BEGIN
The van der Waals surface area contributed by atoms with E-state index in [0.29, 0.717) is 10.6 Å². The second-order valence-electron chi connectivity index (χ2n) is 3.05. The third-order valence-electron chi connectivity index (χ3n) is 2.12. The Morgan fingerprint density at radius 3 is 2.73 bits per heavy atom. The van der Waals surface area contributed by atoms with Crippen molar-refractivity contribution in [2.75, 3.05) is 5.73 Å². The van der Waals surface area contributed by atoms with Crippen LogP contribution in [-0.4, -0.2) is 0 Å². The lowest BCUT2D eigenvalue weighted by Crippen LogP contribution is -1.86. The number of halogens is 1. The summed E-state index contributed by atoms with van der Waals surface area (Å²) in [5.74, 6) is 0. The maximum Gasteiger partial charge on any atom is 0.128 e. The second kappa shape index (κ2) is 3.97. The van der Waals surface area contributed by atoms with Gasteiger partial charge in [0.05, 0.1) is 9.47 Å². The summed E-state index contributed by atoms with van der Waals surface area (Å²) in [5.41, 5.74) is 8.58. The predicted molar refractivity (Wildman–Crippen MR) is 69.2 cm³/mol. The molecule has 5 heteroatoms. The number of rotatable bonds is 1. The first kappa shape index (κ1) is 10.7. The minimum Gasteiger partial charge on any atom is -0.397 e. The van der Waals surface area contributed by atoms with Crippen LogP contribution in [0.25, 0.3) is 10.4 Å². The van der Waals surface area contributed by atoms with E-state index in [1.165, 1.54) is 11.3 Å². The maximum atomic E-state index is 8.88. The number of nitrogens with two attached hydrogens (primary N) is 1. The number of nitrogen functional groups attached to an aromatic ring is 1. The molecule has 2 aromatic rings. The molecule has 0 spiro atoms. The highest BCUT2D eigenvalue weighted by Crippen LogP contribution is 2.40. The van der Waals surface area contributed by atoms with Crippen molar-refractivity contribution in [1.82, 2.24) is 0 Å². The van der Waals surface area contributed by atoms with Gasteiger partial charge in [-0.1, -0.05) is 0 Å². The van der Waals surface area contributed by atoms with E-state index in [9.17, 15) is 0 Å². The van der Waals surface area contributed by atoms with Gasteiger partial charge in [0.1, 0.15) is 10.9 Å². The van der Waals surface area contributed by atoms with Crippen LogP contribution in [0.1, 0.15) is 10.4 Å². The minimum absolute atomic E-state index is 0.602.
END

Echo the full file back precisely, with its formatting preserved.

The van der Waals surface area contributed by atoms with E-state index in [0.29, 0.717) is 10.6 Å². The second-order valence-electron chi connectivity index (χ2n) is 3.05. The third-order valence-electron chi connectivity index (χ3n) is 2.12. The Morgan fingerprint density at radius 3 is 2.73 bits per heavy atom. The van der Waals surface area contributed by atoms with Crippen molar-refractivity contribution in [2.75, 3.05) is 5.73 Å². The van der Waals surface area contributed by atoms with Crippen LogP contribution in [-0.4, -0.2) is 0 Å². The lowest BCUT2D eigenvalue weighted by Crippen LogP contribution is -1.86. The number of halogens is 1. The summed E-state index contributed by atoms with van der Waals surface area (Å²) in [5.74, 6) is 0. The maximum Gasteiger partial charge on any atom is 0.128 e. The second kappa shape index (κ2) is 3.97. The van der Waals surface area contributed by atoms with Gasteiger partial charge in [0.05, 0.1) is 9.47 Å². The summed E-state index contributed by atoms with van der Waals surface area (Å²) in [5.41, 5.74) is 8.58. The predicted molar refractivity (Wildman–Crippen MR) is 69.2 cm³/mol. The molecule has 5 heteroatoms. The number of rotatable bonds is 1. The first kappa shape index (κ1) is 10.7. The minimum Gasteiger partial charge on any atom is -0.397 e. The van der Waals surface area contributed by atoms with Crippen LogP contribution in [0.25, 0.3) is 10.4 Å². The van der Waals surface area contributed by atoms with E-state index in [1.165, 1.54) is 11.3 Å². The maximum atomic E-state index is 8.88. The number of nitrogens with two attached hydrogens (primary N) is 1. The number of nitrogen functional groups attached to an aromatic ring is 1. The molecule has 2 aromatic rings. The molecule has 0 spiro atoms. The highest BCUT2D eigenvalue weighted by Crippen LogP contribution is 2.40. The van der Waals surface area contributed by atoms with Crippen molar-refractivity contribution in [1.82, 2.24) is 0 Å². The van der Waals surface area contributed by atoms with Gasteiger partial charge in [-0.1, -0.05) is 0 Å². The van der Waals surface area contributed by atoms with E-state index in [9.17, 15) is 0 Å². The van der Waals surface area contributed by atoms with Gasteiger partial charge in [0.1, 0.15) is 10.9 Å². The van der Waals surface area contributed by atoms with Crippen LogP contribution in [0.1, 0.15) is 10.4 Å². The minimum absolute atomic E-state index is 0.602.